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Adult Day Care - Benefits Of The Center Setting, The Facility, Goals Of The Adult Day Program, Care Models

social participants centers director ratio

The National Adult Day Services Association (NADSA) defines an adult day center in its Standards and Guidelines for Adult Day Services (revised 1997) thus:

An adult day center is a community-based group program designed to meet the needs of adults with functional impairments through an individual plan of care. This is a structured, comprehensive program that provides a variety of health, social and related support services in a protective setting during any part of a day, but less than 24-hour care.

Individuals participating in adult day centers attend on a planned basis during specified hours. Adult day centers assist. . .participants to remain in the community, and this enables families and other caregivers to continue caring at home for a family member with an impairment.

This community-based program meets the needs of participants and their caregivers in a congregate setting. Participants generally provide their own transportation, though many adult day care centers provide or arrange for transportation.

Though each adult day center is staffed according to the needs of its participants, most programs operate with an interdisciplinary team that consists of activity staff, usually an activity director and assistants; program assistants who aid with personal care; a social worker; a registered nurse or licensed practical nurse; and a center director. In small programs the center director often functions as both the director and the social worker or the director and the nurse. Centers that serve a large number of participants may also employ a driver, secretary, and accountant. The average adult day center has a daily census of twenty-five to thirty participants. NADSA recommends a minimum staff-to-participant ratio of one to six. This ratio can be even smaller, depending upon the level of participant impairment. For example, if a program serves a large proportion of participants with dementia, the ratio of staff to participants should be closer to one to four.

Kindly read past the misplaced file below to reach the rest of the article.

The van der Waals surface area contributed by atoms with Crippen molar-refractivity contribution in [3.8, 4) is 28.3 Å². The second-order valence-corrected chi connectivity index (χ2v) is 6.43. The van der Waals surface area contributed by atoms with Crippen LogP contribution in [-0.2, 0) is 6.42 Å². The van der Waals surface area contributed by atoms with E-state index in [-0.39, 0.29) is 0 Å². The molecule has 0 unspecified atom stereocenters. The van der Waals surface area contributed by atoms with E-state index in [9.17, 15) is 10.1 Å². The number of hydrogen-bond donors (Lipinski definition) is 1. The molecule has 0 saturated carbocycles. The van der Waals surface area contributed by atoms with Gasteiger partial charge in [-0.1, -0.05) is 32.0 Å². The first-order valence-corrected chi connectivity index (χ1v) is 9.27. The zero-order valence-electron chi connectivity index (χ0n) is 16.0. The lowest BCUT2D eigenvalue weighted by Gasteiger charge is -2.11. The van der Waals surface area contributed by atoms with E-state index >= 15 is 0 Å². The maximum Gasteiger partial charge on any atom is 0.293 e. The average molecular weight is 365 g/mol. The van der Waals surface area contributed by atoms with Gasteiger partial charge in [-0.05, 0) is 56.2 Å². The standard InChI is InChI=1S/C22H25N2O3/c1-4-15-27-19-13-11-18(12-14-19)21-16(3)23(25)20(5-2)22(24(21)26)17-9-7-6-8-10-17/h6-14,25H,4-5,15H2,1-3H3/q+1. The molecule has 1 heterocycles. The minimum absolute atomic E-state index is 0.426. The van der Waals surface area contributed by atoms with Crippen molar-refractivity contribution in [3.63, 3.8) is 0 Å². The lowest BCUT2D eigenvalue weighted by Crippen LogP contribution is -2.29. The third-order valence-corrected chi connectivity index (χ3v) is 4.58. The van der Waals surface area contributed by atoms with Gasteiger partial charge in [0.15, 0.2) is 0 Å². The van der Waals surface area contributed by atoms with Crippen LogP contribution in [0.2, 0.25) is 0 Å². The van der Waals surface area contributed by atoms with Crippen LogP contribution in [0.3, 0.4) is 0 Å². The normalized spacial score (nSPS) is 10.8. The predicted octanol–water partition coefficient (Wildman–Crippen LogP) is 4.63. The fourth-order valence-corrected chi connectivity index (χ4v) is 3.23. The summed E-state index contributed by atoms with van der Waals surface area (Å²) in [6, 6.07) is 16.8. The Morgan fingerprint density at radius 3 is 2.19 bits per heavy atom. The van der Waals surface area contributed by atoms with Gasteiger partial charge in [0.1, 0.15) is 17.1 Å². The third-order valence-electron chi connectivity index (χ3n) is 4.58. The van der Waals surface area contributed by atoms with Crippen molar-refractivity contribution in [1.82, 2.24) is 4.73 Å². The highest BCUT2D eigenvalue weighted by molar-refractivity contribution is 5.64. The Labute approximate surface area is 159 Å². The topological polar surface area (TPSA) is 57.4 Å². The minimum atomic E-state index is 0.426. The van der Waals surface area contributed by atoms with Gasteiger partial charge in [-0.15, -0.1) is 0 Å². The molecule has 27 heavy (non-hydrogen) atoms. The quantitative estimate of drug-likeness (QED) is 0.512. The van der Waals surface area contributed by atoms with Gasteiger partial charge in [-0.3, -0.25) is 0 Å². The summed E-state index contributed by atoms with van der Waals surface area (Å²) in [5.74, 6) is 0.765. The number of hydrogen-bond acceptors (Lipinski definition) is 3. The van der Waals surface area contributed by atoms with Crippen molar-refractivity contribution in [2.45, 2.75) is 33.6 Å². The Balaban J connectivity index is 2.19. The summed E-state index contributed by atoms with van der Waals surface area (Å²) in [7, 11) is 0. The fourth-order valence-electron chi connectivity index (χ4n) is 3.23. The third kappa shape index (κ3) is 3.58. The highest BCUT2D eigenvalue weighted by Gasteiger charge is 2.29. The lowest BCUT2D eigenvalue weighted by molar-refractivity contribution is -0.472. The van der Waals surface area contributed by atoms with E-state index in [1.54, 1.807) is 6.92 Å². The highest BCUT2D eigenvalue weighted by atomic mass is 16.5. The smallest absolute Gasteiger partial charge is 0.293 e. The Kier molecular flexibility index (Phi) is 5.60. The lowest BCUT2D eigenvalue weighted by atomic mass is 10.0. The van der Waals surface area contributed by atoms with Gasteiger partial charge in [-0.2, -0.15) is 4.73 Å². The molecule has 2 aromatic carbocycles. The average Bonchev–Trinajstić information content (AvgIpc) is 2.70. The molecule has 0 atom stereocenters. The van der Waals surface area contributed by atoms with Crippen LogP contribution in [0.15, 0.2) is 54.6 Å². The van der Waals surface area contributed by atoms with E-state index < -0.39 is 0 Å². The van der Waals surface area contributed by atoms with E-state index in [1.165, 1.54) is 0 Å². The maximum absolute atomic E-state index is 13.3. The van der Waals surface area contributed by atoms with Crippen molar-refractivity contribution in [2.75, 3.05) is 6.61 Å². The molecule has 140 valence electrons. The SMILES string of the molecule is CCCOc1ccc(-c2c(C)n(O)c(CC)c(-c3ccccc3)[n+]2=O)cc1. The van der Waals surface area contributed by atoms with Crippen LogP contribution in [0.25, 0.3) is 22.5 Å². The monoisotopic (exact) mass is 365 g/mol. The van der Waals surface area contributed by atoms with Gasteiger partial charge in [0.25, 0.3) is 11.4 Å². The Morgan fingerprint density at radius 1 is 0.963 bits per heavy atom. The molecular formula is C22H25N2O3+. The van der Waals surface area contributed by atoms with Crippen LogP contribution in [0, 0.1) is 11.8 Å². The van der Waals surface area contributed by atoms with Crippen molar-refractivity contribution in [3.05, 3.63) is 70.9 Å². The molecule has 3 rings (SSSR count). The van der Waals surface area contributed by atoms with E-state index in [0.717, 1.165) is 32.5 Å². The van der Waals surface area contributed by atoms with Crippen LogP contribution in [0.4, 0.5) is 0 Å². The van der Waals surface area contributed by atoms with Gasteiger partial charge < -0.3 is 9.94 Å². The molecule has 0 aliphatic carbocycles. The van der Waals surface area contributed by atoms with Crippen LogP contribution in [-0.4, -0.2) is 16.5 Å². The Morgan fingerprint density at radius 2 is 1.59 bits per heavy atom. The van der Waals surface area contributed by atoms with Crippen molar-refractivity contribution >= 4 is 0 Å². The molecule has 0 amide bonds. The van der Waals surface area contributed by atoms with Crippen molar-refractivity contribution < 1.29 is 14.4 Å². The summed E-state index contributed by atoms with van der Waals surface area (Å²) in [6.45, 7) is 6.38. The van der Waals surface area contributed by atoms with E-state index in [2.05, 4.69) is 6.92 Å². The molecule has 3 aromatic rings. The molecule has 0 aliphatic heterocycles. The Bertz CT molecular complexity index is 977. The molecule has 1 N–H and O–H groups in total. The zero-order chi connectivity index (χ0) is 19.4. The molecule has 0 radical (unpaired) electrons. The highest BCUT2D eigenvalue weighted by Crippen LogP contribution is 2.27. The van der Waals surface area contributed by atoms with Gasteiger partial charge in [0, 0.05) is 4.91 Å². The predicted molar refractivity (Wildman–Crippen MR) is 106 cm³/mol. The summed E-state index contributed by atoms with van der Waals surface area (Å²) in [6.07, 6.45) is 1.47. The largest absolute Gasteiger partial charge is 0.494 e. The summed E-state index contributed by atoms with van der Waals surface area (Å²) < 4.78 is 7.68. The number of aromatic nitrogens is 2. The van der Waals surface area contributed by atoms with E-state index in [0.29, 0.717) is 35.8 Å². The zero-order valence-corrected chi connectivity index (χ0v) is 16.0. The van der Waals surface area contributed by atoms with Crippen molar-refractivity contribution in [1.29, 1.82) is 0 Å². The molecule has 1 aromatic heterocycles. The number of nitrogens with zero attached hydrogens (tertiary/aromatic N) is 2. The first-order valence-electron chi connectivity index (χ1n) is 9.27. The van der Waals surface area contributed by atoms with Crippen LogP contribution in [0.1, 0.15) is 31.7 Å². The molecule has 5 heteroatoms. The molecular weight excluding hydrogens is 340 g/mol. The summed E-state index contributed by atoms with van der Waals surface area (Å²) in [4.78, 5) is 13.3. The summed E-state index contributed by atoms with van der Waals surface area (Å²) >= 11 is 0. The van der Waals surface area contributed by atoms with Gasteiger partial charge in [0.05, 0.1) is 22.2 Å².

The typical adult day center operates for eight to twelve hours each day. Because of the changing needs of caregivers, many centers are open five to seven days per week. Participants experience a structured day that includes meals, activities, exercise, and opportunities for informal socialization, as well as assistance with personal care when needed.

Adult Protective Services - History, Current Status, Issues And Trends [next] [back] Administration on Aging - History And Development Of Aoa, Organizational Challenges To Aoa, Aoa In The Twenty-first Century

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almost 4 years ago

funding can vary widely from county to county. Medicare does not reimburse for the cost of adult day services